Burning of Osceola still rankles 150 years later
The worst day in Osceola history began with the clangorous approach of former U.S. Sen. Jim Lane of Kansas and 1,500 Union soldiers at 2 a.m. on Sept. 22, 1861.
Two hundred men led by Missouri State Guard Capt. John Weidemeyer met them with rifle and shotgun fire at Cemetery Ridge southwest of town, but the Kansas Brigade's four cannons and numerical superiority scattered the opposition.
Forty-five miles east-northeast of Nevada in St. Clair County, today's Osceola is a town of fewer than 900 people; but in the mid-19th century it was an important settlement of 3,000 prospering on trade from the Osage River and serving as the commercial center of a huge region including North Arkansas.
"If we'd known what damage Lane was going to do, we would have died in our tracks before deserting the doomed city," Weidemeyer said later.
Motivated by rival Sen. Waldo Johnson's having lived there, Lane "had been trying to come here for a long time because he wanted to sack Waldo Johnson's town," said Osceola historian Richard Sunderwirth.
"Johnson was one of (Confederacy President) Jefferson Davis' advisors and had done so much to stop the war. We had nobody here but old men, old women and children. All the soldiers had gone with Gen. Sterling Price to fight in the Battle of Lexington.
"Lane, who had been appointed a brigadier general by Abraham Lincoln, also did stuff like this at Morristown, where he made seven Confederates dig their own graves, and then at Papinsville."
Sunderwirth said a dozen armed men took refuge in the bank, from which more than $100,000 in deposits had already been moved and hidden, and that Lane "fired the first shot" when the men were convicted of being traitors and lined up to be executed.
Author of "The Burning of Osceola, Missouri," the historian has learned since his book was published in 2007 that three men feigned death -- one named Berry, who died the next day, Champion Guinn, who lived for two months, and Maciah Dark, who rode in William Clarke Quantrill's Raid on Lawrence, Kan., in August 1863.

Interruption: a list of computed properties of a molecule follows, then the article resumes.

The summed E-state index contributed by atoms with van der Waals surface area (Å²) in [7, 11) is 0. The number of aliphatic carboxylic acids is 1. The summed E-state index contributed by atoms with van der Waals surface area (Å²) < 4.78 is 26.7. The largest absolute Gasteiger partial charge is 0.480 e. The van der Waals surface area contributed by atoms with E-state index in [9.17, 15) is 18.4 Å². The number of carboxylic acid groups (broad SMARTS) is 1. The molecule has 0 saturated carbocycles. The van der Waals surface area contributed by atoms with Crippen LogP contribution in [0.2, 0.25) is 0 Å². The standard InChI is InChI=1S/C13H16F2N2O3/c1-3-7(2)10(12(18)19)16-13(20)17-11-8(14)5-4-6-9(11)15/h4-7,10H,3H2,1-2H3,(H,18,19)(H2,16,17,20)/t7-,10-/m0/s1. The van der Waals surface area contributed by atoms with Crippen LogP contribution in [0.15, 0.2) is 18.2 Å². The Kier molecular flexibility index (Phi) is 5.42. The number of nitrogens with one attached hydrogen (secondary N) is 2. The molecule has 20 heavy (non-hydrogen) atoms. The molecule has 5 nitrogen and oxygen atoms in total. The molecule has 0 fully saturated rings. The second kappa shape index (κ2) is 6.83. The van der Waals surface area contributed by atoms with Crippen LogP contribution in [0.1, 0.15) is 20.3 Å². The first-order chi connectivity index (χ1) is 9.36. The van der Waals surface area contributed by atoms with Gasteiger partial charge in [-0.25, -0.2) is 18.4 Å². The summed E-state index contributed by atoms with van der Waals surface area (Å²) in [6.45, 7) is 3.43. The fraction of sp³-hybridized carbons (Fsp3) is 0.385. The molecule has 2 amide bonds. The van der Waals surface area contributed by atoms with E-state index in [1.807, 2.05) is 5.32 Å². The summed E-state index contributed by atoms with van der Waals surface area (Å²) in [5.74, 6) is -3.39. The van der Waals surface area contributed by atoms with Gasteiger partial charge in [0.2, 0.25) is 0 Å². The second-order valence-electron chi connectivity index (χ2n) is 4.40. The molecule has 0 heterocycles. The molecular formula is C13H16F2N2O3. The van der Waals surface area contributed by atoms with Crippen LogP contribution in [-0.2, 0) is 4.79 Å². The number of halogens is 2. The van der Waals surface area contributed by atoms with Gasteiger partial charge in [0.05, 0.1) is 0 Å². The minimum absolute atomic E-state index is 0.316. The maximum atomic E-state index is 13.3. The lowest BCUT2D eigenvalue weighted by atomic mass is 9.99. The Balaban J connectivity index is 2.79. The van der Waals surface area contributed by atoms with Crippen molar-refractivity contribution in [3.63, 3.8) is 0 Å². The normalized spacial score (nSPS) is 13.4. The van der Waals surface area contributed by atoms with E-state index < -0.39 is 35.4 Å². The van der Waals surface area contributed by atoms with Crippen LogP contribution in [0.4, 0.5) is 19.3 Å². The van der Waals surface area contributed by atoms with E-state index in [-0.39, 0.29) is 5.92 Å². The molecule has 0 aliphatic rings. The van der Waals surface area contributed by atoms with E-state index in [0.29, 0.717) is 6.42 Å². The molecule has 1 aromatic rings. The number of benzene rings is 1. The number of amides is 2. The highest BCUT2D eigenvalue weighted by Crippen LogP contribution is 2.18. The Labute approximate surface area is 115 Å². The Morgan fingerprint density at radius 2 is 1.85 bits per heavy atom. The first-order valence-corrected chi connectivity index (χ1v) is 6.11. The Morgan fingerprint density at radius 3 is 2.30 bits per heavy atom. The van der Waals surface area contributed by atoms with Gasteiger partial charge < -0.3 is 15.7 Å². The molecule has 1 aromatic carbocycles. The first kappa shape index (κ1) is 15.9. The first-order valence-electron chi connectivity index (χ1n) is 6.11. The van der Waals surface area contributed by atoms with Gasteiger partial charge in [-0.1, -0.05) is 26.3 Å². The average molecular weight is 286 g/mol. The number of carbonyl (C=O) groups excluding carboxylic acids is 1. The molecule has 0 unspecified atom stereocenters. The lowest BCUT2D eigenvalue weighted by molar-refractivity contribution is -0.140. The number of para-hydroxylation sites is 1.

Sunderwirth is trying to ascertain the identities of the other nine.
He said Dark was the justice of the peace at Chalk Level Township when, in 1874, Jayhawkers taking revenge for Lawrence "ran him into the Osage River and shot him off his horse."
Sunderwirth said Lane left Osceola with over 200 slaves, many of whom were sold in Louisiana, and a wagontrain loaded with boots, shoes, clothing, tons of lead, powder kegs, percussion caps, 3,000 sacks of flour, bacon slabs, sugar, molasses, furniture, 350 horses and 400 cattle.
He said many of the Jayhawkers were so intoxicated that, unable to ride their horses, they left in wagons.
Escaping at Lawrence two years later by running through a cornfield in his nightshirt, Lane had just been re-elected to the Senate when he jumped from a buggy and shot himself in the head in 1866.
A man who had heard him speak, quoted in Thomas Goodrich's "Black Flag: Guerilla Warfare on the Western Border, 1861-65," said the Red Leg's oratory "was voluble and incessant, without logic, learning, rhetoric or grace, from the broken screams of a maniac to the hoarse, rasping gutterals of a butcher in the last gasp of inebriation.
"His sentences were loose and disjointed, his diction a pudding of slang, profanity and solecism (grammatical absurdities); and yet the electric shock of his extraordinary eloquence thrilled like the blast of a trumpet."
Missouri State History Professor William Garret Piston of Springfield said the fight had been brewing for most of a decade. "What Kansas saw in the Kansas-Nebraska Act election of 1854 was absolutely unwarranted inteference by Missourians," Dr. Piston said.
"Lane wanted to be a military hero and after the Battle of Wilson's Creek, the Kansans were afraid the Missourians were going to overrun them, and vice versa. They were all up in arms.
"There has never been a war with a shortage of scoundrels. The absence of large armies in Missouri and Kansas afforded more opportunities for people with that sort of personality to blend personal gain with patriotism."
Piston said while Osceola wasn't the only trigger for the Raid on Lawrence, where 164 men and boys were killed, it greatly embittered the Missourians. "A large number were now dedicated to revenge because Lane ruined livelihoods in Osceola and destroyed 80 percent of the buildings," the professor said.
"It was one of the markers on the road of violence, underlining that the Confederate government couldn't protect Missourians and if they were going to be protected, they had to do it themselves. That meant staying in your own neighborhood as a guerilla rather than going off to join Robert E. Lee."